Endo- and Exocytosis
Eukaryotic cells are able to take up macromolecules from the outside of the cell by a process called endocytosis, and to transport macromolecules to the outside of the cell by a process called exocytosis, as shown in the diagram.
In endocytosis: the endocytosed macromolecules are transported inside the cell in a vesicle called an endosome. (These include macromolecules in the plasma membrane itself). Endosomes fuse fuse to form early endosomes. The early endosomes fuse with vesicles from the Golgi to form late endosomes. New vesicles called lysosomes, bud off from the late endosome. The lysosomes are bags of hydrolytic enzymes, which 'digest' macromolecules. They contain around 40 different types of hydrolytic enzymes - proteases, lipases, glycosidases, etc, and they work in an acid environment. in which the proteins are broken down. Some molecules/proteins are retrieved (pink arrows), either from the endosomes and sent back to the plasma membrane for re-use (pink arrows), from late endosomes and sent to the Golgi (pink arrow).
In exocytosis, proteins made in the rough ER are transported to the Golgi, sorted, packaged, and sent to the plasma membrane in exocytic vesicles.
This diagram is another representation of the pathways for endo- and exo-cytosis, in which 'retrieval' pathways are shown in blue.
Three routes for endocytosis:
There are three routes for endocytosis - uptake of macromolecules at the plasma membrane, degradation of intracellular organelles (autophagy) and uptake of cells/microorganisms - phagocytosis. All of these forms of endocytosis require special receptor molecules at the plasma membrane.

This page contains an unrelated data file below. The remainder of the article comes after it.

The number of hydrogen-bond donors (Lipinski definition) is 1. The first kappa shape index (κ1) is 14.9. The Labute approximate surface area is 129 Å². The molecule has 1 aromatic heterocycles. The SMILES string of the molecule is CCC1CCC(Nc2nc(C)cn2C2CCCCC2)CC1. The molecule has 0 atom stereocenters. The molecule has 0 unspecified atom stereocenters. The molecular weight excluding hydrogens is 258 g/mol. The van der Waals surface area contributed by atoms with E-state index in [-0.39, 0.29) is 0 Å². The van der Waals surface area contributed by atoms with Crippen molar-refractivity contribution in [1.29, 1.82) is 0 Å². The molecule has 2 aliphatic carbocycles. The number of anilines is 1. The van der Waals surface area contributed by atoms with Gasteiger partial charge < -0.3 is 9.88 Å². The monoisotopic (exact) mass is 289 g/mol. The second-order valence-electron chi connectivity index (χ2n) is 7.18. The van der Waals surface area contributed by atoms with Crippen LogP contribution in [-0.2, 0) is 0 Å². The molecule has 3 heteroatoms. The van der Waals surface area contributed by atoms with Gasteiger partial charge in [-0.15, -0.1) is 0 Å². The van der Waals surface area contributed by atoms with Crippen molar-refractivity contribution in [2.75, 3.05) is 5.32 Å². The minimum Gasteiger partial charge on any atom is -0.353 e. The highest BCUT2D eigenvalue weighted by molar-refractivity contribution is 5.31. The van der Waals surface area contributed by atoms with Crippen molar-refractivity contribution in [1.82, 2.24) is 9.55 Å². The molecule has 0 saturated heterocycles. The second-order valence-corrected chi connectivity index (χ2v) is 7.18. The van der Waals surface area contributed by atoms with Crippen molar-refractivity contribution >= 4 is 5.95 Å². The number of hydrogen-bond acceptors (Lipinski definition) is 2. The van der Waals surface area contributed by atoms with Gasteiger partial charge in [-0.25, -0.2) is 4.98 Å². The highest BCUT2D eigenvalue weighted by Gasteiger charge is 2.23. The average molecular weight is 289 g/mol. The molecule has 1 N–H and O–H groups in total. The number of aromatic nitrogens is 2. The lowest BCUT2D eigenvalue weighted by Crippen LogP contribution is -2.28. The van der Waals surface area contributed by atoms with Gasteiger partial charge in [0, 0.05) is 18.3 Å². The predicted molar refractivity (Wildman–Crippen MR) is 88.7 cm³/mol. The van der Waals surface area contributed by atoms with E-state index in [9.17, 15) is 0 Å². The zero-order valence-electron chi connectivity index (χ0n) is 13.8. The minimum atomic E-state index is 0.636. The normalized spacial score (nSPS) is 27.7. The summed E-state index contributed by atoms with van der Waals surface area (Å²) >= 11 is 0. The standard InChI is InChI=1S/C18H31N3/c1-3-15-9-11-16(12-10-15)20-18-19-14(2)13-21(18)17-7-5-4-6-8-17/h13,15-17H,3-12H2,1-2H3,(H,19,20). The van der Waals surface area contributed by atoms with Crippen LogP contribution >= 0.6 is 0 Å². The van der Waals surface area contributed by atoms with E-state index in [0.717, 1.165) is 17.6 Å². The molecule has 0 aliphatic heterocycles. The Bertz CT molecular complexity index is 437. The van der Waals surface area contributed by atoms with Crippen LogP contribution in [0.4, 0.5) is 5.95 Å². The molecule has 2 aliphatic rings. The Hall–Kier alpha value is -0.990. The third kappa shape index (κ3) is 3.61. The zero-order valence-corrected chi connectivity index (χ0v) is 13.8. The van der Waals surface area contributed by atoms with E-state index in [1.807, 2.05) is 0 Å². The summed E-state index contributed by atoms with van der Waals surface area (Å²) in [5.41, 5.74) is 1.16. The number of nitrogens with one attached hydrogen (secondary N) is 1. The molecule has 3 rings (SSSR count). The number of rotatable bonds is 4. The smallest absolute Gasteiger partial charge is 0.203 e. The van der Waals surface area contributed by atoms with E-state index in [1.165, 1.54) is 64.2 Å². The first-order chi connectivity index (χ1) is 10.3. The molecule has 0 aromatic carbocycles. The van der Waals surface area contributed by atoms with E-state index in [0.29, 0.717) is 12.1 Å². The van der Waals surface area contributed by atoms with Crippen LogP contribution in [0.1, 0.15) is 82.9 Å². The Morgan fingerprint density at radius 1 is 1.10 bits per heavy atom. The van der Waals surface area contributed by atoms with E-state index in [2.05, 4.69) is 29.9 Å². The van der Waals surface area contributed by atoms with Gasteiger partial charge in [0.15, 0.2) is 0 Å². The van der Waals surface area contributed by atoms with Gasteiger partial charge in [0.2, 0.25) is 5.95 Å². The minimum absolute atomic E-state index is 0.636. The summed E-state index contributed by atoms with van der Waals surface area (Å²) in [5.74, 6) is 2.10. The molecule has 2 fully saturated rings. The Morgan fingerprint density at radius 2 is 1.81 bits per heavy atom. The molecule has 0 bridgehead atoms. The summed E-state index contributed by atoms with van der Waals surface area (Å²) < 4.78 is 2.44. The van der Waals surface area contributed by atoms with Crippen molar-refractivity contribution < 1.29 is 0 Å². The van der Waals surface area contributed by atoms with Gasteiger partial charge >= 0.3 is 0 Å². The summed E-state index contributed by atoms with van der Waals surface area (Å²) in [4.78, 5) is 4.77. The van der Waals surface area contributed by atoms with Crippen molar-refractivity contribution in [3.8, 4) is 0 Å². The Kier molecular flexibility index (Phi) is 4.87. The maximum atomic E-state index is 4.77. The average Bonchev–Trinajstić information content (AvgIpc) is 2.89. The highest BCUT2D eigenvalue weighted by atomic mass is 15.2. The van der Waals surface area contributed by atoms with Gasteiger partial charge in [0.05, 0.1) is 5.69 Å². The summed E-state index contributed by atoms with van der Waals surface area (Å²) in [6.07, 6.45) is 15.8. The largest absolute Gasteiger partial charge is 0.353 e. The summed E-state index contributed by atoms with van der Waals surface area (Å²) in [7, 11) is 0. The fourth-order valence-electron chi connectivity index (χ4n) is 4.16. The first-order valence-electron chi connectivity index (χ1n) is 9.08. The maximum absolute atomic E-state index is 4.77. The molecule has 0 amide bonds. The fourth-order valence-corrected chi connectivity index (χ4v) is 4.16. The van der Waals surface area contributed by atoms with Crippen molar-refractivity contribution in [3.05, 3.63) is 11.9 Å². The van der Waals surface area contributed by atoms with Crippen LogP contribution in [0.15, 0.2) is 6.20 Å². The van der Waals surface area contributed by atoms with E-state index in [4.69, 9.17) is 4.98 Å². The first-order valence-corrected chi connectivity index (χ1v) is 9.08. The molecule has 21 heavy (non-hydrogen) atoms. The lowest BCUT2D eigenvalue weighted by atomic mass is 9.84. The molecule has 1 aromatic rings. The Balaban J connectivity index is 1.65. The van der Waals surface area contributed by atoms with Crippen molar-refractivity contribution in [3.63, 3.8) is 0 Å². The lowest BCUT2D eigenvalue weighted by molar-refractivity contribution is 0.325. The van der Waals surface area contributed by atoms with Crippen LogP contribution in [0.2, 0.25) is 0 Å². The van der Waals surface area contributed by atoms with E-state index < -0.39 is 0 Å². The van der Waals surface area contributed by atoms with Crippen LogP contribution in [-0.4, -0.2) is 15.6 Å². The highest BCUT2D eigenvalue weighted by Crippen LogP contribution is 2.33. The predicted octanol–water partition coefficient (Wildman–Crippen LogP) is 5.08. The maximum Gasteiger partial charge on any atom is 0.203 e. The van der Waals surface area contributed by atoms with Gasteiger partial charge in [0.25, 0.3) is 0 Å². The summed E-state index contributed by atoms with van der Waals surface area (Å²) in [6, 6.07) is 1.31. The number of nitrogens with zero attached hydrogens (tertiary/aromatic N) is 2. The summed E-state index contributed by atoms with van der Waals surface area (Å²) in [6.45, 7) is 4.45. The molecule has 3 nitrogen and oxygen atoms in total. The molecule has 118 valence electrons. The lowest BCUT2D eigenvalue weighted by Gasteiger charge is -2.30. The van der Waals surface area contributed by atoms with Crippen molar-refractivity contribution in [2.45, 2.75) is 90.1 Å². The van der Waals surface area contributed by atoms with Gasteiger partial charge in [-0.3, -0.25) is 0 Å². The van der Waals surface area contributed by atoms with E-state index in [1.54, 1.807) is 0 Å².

Phagocytosis (cellular eating)
This is a specialised form of endocytosis, that is usually only carried out by specialised cells, for example, macrophages and other white blood cells . Micro-organisms, or cell debris are taken up into large vesicles, that are bigger than 250nm in diameter. The particles that are going to be phagocytosed have to bind to the membrane first through receptors in the membrane. For example, bacteria are bound to white blood cells when antibodies on the bacteria are recognised by special Fc receptors on white blood cells. The white blood cells then extend fine processes that surround the bacterium. (See movie.)
This phase photograph shows a macrophage that is just about to ingest a particle.
Pinocytosis (cellular drinking)
This is sometimes used to mean fluid-phase endocytosis, when the vesicles are smaller than 150nm in diameter. This again requires receptors, and more than 25 different types of receptor are known. For example, most cells take up cholesterol through receptor mediated endocytosis. Cholesterol is transported in blood bound to proteins called low-density lipoproteins (LDL). The cells have receptors for cholesterol called LDL receptors. When LDL binds to the receptors, endocytosis is initiated. Defects in this pathway can result in high blood cholesterol levels, and a predisposition to atherosclerosis, heart disease, and early death from coronary heart disease.
As the endocytic vesicles invaginate into the cell, the membrane is surrounded by a network of proteins, including clathrin, which form a cage around the vesicle (called clathrin coated pits).
Cells also use this process to continually recycle their plasma membrane. The rate at which they do this varies from cell to cell, but a macrophage can ingest 25% of its own volume of fluid per hour (3% of it's plasma membrane per minute). Fibroblasts endocytose at a lower rate than this. This continual endocytosis, which removes plasma membrane, is balanced by continual exocytosis, so that the cell stays the same size.
Synaptic transmission involves exocytosis (to release neurotransmitter) and endocytosis (to recover plasma membrane etc).
Finally, some cells can take up fluid by a process called 'macropinocytosis'. In this case, the vesicles are large - greater than 250nm, but receptors do not seem to be required.